Mauro Tibone, EBX Columnist

Bitcoin, New Virtual Currency, Or Digital ‘Tulip’ Bubble?

Mauro Tibone, EBX Columnist

The Bitcoin frenzy has officially taken off in grand style this month, on the back of the Euro debacle in Cyprus and the stark realization that blind trust in the monetary authorities that regulate fiat currencies (including the Eurozone) can be rather costly to savers.

It is no coincidence that Bitcoin was created in 2008, in the midst of a massive world financial crisis and implemented the following year. In fact, the nature of Bitcoin is quite the opposite of putting your trust in the financial authorities: it is broadly speaking… everyone for himself. In the words of Satoshi Nakamoto, the pseudonym behind the project, Bitcoin is a virtual currency completely decentralized, without any trusted parties.

The Bitcoin project started with a strong ideological push against governments and public authorities, as a peer-to-peer service in the shape of an electronic payment system centred around a virtual currency outside the circuit of traditional central banks.

It is unknown who is behind its creation, maybe one or more IT geeks or hackers, as portrayed in an episodeof the populat American TV series ‘The Good Wife”. What we do know is that Bitcoin has achieved remarkable success, in terms of media coverage and record Google searches, when compared to other virtual currencies invented so far.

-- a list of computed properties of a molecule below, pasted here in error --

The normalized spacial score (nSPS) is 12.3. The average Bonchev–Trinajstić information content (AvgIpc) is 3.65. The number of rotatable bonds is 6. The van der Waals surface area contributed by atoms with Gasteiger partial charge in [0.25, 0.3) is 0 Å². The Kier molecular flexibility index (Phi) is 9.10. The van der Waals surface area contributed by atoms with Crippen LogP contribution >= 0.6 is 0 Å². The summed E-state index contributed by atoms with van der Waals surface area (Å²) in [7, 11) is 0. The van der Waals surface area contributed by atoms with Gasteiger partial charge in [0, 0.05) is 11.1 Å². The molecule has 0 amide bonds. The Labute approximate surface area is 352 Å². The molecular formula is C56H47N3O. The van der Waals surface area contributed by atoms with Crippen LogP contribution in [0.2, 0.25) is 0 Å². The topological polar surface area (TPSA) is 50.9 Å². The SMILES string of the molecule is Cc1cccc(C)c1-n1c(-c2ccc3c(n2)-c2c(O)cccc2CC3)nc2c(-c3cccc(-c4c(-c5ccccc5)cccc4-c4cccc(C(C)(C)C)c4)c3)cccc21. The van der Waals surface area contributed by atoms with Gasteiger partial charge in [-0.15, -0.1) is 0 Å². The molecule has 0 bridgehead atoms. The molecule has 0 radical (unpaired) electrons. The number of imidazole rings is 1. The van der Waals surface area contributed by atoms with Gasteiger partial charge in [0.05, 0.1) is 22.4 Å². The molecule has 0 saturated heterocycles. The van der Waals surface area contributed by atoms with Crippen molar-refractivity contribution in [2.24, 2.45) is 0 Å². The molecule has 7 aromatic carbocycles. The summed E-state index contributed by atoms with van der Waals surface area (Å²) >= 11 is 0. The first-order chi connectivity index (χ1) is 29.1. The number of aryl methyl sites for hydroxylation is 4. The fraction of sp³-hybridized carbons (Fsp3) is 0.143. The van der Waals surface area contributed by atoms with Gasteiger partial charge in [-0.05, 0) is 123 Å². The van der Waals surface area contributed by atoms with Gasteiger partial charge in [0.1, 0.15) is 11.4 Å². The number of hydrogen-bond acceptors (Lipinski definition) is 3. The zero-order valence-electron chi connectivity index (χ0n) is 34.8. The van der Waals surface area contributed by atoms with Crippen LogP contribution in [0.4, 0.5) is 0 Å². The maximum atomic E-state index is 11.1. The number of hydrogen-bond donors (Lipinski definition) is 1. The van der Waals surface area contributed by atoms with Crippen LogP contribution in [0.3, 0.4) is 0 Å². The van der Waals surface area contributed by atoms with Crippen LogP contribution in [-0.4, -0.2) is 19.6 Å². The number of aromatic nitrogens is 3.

What sets Bitcoin apart from other popular virtual currencies, such as Facebook credits, QQ coins in China, or Linden dollars, in the game Second Life, is that it is not controlled by the companies that invented them and most importantly has a value outside its eco-system.

Bitcoin units are set with a fixed upper limit of 21 million units, which can be split in several decimals. There are about 11,8 million available to be purchased on the marketplace, with the rest being ‘mined’.
The ‘mining’ process takes place with the solution of complex algorithms, with a Bitcoin protocol controlling the process.

The protocol works in such a way that the more computing power around the world is trying to ‘dig’ new bitcoins (imagine an army of computer geeks competing to solve complex equations), the more difficult the solution of those algorithms becomes. The opposite would happen if the number of Bitcoin diggers and their relative firepower were to decrease. Searching for new prime numbers is possibly a fair comparison to this process, in the sense that just like them, now only supercomputers or pool of IT and mathematics experts can manage to solve the problems that lead to the ‘discovery’ of new bitcoins.

Bitcoins are stored in an electronic wallet on your computer and this is when, in my opinion, arises the most important limitation in terms of its widespread usage. Bitcoins owners have already been targeted by hackers and their virtual wallet emptied. There is little or no chance of finding the culprits due to the anonymity, which is the distinctive feature of the whole system.

Truth to be told, some experts believe Bitcoin transfers are still more traceable than actual cash, but that is a rather difficult and complex task. Bitcoin has been used on a few websites for illegal activities such as money laundering, purchase of drugs, weapons and even hacking software, drawing an investigation from the FBI.